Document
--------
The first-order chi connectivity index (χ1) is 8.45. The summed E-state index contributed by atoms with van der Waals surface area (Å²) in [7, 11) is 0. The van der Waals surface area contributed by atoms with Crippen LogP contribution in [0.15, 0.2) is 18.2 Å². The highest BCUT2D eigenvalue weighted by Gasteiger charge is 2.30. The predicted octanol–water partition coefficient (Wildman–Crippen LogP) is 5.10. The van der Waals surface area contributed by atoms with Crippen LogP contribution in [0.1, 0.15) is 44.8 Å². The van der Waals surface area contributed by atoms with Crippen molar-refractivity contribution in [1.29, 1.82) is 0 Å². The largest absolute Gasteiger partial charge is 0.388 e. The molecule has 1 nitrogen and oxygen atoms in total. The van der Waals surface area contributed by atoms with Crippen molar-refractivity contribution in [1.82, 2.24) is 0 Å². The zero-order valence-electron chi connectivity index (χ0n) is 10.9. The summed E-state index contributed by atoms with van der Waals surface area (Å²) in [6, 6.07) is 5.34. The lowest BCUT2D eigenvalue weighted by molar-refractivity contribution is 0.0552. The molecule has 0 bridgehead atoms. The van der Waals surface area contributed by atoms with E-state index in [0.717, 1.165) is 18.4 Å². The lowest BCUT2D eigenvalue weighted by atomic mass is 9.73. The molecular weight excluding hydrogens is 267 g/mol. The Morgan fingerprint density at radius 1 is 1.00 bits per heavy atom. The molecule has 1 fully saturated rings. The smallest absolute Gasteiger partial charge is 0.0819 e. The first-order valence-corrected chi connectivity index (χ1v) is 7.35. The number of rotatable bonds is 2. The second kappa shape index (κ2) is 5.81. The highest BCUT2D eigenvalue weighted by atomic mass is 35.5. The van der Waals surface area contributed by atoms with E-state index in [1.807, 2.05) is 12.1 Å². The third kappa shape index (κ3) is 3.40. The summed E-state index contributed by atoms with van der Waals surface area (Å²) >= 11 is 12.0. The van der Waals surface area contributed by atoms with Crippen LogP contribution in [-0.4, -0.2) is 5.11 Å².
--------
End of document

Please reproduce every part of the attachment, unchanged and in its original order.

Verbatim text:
The first-order chi connectivity index (χ1) is 8.45. The summed E-state index contributed by atoms with van der Waals surface area (Å²) in [7, 11) is 0. The van der Waals surface area contributed by atoms with Crippen LogP contribution in [0.15, 0.2) is 18.2 Å². The highest BCUT2D eigenvalue weighted by Gasteiger charge is 2.30. The predicted octanol–water partition coefficient (Wildman–Crippen LogP) is 5.10. The van der Waals surface area contributed by atoms with Crippen LogP contribution in [0.1, 0.15) is 44.8 Å². The van der Waals surface area contributed by atoms with Crippen molar-refractivity contribution in [1.29, 1.82) is 0 Å². The largest absolute Gasteiger partial charge is 0.388 e. The molecule has 1 nitrogen and oxygen atoms in total. The van der Waals surface area contributed by atoms with Crippen molar-refractivity contribution in [1.82, 2.24) is 0 Å². The zero-order valence-electron chi connectivity index (χ0n) is 10.9. The summed E-state index contributed by atoms with van der Waals surface area (Å²) in [6, 6.07) is 5.34. The lowest BCUT2D eigenvalue weighted by molar-refractivity contribution is 0.0552. The molecule has 0 bridgehead atoms. The van der Waals surface area contributed by atoms with E-state index in [0.717, 1.165) is 18.4 Å². The lowest BCUT2D eigenvalue weighted by atomic mass is 9.73. The molecular weight excluding hydrogens is 267 g/mol. The Morgan fingerprint density at radius 1 is 1.00 bits per heavy atom. The molecule has 1 fully saturated rings. The smallest absolute Gasteiger partial charge is 0.0819 e. The first-order valence-corrected chi connectivity index (χ1v) is 7.35. The number of rotatable bonds is 2. The second kappa shape index (κ2) is 5.81. The highest BCUT2D eigenvalue weighted by atomic mass is 35.5. The van der Waals surface area contributed by atoms with E-state index in [1.807, 2.05) is 12.1 Å². The third kappa shape index (κ3) is 3.40. The summed E-state index contributed by atoms with van der Waals surface area (Å²) >= 11 is 12.0. The van der Waals surface area contributed by atoms with Crippen LogP contribution in [-0.4, -0.2) is 5.11 Å².